Ralph Staropoli Is Living The GP Life In America

Ralph Staropoli Is Living The GP Life In America

© 2023, Roadracing World Publishing, Inc. By Nick Ienatsch.

By Nick Ienatsch

Two-stroke 250 GP bikes are alive and well at AHRMA (American Historic Racing Motorcycle Association) events but those hoping to reach the top step of the box will have to go through Ralph Staropoli.

The 59-year-old’s dominance is reminiscent of Rich Oliver in the AMA’s last few years of AMA Pro two-stroke racing.  Staropoli was a new 250cc GP racer back then with a best AMA Pro national finish of seventh, but 20 years later the Coloradoan has risen to Oliver levels and that’s the highest compliment you can give in American two-stroke road racing. And it’s not just a two-stroke 250 that this guy dominates…read on.

Why This Guy?

My interest in writing about Staropoli is two-fold: First is the ultra-professional approach he has taken in his return to road racing. Staropoli, like many AHRMA racers, quit racing due to the pressures of time, money, and lack of joy…that was 1998 for Ralph…but he kept his 250 and started dabbling again a few years later.

We’ve all learned that “dabbling” in a risky endeavor isn’t a great approach and this guy rekindled the joy of motorbike racing with a methodology that rivals factory efforts, even though it’s basically a one-man show (more on that later). Certainly an inspiration for us all. In a nutshell, Staropoli’s message is, “If you’re gonna do it, do it right.” The results of this all-in approach speak for themselves.

Second is Staropoli’s motivation, the only true reason to go amateur racing: Joy. We have all felt the “garage therapy” happiness of fettling our own bikes and Ralph dove headfirst into this world, establishing international ties with two-stroke gurus and taking advantage of the ongoing evolution of two-stroke racing happening in Italy, Portugal, France, Germany, and the United Kingdom.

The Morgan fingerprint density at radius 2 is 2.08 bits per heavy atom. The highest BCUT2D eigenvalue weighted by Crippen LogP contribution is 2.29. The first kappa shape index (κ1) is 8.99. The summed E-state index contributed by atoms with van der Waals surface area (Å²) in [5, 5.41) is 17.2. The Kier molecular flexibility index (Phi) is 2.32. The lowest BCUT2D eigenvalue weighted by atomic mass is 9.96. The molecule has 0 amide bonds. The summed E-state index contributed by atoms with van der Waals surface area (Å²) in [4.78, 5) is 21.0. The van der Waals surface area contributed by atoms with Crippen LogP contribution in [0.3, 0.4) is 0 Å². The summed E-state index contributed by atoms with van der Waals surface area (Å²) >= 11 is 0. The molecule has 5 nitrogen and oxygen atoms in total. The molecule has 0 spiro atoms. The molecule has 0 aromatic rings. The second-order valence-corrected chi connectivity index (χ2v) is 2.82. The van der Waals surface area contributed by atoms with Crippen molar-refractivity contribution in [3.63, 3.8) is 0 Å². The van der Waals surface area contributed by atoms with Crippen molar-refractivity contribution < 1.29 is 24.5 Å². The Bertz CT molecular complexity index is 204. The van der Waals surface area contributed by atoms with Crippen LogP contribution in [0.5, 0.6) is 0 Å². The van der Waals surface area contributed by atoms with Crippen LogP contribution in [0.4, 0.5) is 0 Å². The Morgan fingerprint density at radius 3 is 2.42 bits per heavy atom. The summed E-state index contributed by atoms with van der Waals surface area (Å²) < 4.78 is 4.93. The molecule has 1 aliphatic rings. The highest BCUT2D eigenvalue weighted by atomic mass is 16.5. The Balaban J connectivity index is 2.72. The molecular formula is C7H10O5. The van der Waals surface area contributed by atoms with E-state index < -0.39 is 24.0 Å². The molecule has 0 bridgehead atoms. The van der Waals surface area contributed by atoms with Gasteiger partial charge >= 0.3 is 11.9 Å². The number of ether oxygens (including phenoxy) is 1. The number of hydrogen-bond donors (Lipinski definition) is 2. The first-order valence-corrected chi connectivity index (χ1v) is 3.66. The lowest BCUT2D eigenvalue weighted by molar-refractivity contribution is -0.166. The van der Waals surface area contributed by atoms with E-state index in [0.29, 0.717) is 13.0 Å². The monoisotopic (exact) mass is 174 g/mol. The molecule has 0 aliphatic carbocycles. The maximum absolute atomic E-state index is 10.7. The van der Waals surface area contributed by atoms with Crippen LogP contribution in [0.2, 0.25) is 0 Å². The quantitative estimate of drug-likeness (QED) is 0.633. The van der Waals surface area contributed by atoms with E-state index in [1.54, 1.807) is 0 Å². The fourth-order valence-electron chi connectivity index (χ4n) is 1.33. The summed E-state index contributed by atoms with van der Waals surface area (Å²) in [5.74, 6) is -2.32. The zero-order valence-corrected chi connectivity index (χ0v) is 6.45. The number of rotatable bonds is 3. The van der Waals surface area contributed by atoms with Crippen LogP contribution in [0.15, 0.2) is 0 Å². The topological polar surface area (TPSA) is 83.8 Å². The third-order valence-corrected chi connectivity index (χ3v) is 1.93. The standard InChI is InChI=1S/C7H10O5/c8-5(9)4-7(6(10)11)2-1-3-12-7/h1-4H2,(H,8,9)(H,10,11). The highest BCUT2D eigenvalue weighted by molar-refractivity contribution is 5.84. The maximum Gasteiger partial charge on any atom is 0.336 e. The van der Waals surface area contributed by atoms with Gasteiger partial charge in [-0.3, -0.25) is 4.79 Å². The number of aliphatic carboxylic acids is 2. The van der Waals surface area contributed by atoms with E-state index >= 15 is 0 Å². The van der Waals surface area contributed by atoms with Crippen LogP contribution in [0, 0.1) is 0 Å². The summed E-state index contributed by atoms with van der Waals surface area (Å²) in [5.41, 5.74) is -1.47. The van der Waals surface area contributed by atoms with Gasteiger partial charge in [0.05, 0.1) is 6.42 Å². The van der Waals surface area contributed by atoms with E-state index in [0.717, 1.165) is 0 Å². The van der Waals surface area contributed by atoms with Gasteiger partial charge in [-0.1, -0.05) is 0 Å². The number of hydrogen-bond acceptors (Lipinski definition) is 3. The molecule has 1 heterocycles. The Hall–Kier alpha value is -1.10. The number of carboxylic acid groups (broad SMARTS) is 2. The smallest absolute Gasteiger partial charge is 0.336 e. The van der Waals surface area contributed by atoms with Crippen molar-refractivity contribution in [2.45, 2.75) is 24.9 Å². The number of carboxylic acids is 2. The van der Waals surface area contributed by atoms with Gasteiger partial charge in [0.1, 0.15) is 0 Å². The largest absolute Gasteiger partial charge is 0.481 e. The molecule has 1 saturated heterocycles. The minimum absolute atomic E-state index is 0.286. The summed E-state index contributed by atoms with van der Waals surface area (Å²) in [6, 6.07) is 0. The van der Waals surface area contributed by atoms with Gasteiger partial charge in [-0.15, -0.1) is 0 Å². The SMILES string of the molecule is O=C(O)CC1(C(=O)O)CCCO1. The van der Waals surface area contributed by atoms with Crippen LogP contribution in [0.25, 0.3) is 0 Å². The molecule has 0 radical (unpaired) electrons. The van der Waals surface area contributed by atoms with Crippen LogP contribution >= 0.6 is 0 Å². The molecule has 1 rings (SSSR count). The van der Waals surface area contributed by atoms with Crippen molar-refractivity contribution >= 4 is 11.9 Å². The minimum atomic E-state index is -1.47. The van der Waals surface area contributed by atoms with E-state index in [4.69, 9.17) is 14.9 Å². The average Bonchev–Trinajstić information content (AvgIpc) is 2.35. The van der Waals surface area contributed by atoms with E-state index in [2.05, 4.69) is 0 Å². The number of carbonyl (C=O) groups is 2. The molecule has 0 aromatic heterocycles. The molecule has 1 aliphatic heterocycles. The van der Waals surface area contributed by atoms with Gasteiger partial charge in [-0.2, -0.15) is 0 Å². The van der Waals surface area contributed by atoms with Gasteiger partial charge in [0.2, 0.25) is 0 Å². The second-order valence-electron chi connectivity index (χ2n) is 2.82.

But he did more than establish ties; he educated himself on everything necessary to consistently run GP bikes at the front of the field. He’s won on his Honda RS250 and Yamaha TZ250, both built and extensively modified in his shop.

Ralph says, “I wish I knew then what I know now. Bikes have come light years since my AMA days; kit parts are available and I’ve learned how to set these bikes up. I just didn’t know back then. Now I don’t have seizures due to better knowledge and technology like exhaust-gas-temperature readings, detonation counters, and data loggers.” Staropoli does every facet of bike building for his two-strokes, including crankshaft set-up.

 

Crain Aviation, seen here on Staropoli’s Honda RS250, has taken over painting duties on his fleet of bikes so the outside beauty matches the inside trickness. Staropoli’s dominant AHRMA campaign is also backed by Suomy helmets, 4SR leathers, Regina chains, VHM pistons, and Motul lubricants, with special parts and pieces coming from Barnett clutches.
Crain Aviation, seen here on Staropoli’s Honda RS250, has taken over painting duties on his fleet of bikes so the outside beauty matches the inside trickness. Staropoli’s dominant AHRMA campaign is also backed by Bridgestone, Suomy helmets, 4SR leathers, Regina chains, VHM pistons, and Motul lubricants, with special parts and pieces coming from Barnett clutches.

 

It would be easy for those in America to believe that two-stroke road racing development ended when World Championship 250cc Grand Prix racing switched to Moto2 with four-stroke Honda 600s in 2010. From that belief you would guess that American 250 racers were eking by with decades-old equipment. Attend an AHRMA round to see how wrong this belief is!

Staropoli also enjoys the social aspects of racing, especially with close friends like Dave Frick and Adrian Jasso, two racers who share pit areas with Staropoli and field a similar set of bikes. “When racing isn’t fun, I’ll quit,” Ralph says, but like so many of us he realizes that road racing motorcycles brings challenge and satisfaction that is difficult to find elsewhere.

Ralph went to college on a soccer sponsorship and played competitively for years. He’s a certified sky diver. As a high-level defense-industry expert he has the money to buy any fast car, boat, motorcoach… but what else combines the risk, skill, competition, amazing technology, and social aspect of two-wheeled racing?

 

There’s a special beauty in racing a bike you also built. While Staropoli has educated himself on bike prep, he has also worked hard on fitness and advancing his on-board riding techniques. Photo by Etechphoto.com.